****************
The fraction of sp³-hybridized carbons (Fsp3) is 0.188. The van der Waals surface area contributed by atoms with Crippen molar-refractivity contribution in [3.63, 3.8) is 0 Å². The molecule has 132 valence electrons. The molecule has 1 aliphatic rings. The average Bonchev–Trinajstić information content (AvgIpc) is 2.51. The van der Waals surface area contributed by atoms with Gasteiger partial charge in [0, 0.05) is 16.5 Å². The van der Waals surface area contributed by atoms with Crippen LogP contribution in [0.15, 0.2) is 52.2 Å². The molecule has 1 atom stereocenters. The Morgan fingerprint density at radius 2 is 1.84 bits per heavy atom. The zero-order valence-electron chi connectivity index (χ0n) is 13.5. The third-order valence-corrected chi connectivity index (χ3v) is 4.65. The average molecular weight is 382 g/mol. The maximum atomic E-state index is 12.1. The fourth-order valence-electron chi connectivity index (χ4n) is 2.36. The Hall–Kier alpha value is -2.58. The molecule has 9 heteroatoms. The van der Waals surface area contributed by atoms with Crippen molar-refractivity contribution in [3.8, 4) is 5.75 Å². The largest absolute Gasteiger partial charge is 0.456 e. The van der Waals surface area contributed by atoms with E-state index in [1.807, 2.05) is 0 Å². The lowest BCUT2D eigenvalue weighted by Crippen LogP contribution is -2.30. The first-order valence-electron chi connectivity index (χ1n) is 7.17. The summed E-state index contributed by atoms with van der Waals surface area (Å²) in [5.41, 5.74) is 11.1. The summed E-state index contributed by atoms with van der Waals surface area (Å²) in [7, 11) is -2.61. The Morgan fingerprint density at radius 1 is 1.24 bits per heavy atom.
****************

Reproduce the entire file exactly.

The fraction of sp³-hybridized carbons (Fsp3) is 0.188. The van der Waals surface area contributed by atoms with Crippen molar-refractivity contribution in [3.63, 3.8) is 0 Å². The molecule has 132 valence electrons. The molecule has 1 aliphatic rings. The average Bonchev–Trinajstić information content (AvgIpc) is 2.51. The van der Waals surface area contributed by atoms with Gasteiger partial charge in [0, 0.05) is 16.5 Å². The van der Waals surface area contributed by atoms with Crippen LogP contribution in [0.15, 0.2) is 52.2 Å². The molecule has 1 atom stereocenters. The Morgan fingerprint density at radius 2 is 1.84 bits per heavy atom. The zero-order valence-electron chi connectivity index (χ0n) is 13.5. The third-order valence-corrected chi connectivity index (χ3v) is 4.65. The average molecular weight is 382 g/mol. The maximum atomic E-state index is 12.1. The fourth-order valence-electron chi connectivity index (χ4n) is 2.36. The Hall–Kier alpha value is -2.58. The molecule has 9 heteroatoms. The van der Waals surface area contributed by atoms with Crippen molar-refractivity contribution in [3.8, 4) is 5.75 Å². The largest absolute Gasteiger partial charge is 0.456 e. The van der Waals surface area contributed by atoms with E-state index in [1.807, 2.05) is 0 Å². The lowest BCUT2D eigenvalue weighted by Crippen LogP contribution is -2.30. The first-order valence-electron chi connectivity index (χ1n) is 7.17. The summed E-state index contributed by atoms with van der Waals surface area (Å²) in [5.41, 5.74) is 11.1. The summed E-state index contributed by atoms with van der Waals surface area (Å²) in [7, 11) is -2.61. The Morgan fingerprint density at radius 1 is 1.24 bits per heavy atom.